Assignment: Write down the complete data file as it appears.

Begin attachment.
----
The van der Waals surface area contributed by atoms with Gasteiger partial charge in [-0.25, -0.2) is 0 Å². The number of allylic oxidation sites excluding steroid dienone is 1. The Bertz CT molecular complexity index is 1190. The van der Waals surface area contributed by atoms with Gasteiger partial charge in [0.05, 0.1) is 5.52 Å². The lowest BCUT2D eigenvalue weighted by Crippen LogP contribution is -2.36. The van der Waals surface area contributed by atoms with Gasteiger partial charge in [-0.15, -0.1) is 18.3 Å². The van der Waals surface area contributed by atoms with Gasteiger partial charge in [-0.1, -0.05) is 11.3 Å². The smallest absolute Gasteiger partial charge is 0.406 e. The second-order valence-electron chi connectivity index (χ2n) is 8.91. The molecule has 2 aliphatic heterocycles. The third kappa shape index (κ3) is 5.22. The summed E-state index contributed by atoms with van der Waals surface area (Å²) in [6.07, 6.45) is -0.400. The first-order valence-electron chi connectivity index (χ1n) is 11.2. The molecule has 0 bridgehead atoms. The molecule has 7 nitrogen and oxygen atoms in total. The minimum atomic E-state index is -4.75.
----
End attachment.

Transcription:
The van der Waals surface area contributed by atoms with Gasteiger partial charge in [-0.25, -0.2) is 0 Å². The number of allylic oxidation sites excluding steroid dienone is 1. The Bertz CT molecular complexity index is 1190. The van der Waals surface area contributed by atoms with Gasteiger partial charge in [0.05, 0.1) is 5.52 Å². The lowest BCUT2D eigenvalue weighted by Crippen LogP contribution is -2.36. The van der Waals surface area contributed by atoms with Gasteiger partial charge in [-0.15, -0.1) is 18.3 Å². The van der Waals surface area contributed by atoms with Gasteiger partial charge in [-0.1, -0.05) is 11.3 Å². The smallest absolute Gasteiger partial charge is 0.406 e. The second-order valence-electron chi connectivity index (χ2n) is 8.91. The molecule has 2 aliphatic heterocycles. The third kappa shape index (κ3) is 5.22. The summed E-state index contributed by atoms with van der Waals surface area (Å²) in [6.07, 6.45) is -0.400. The first-order valence-electron chi connectivity index (χ1n) is 11.2. The molecule has 0 bridgehead atoms. The molecule has 7 nitrogen and oxygen atoms in total. The minimum atomic E-state index is -4.75.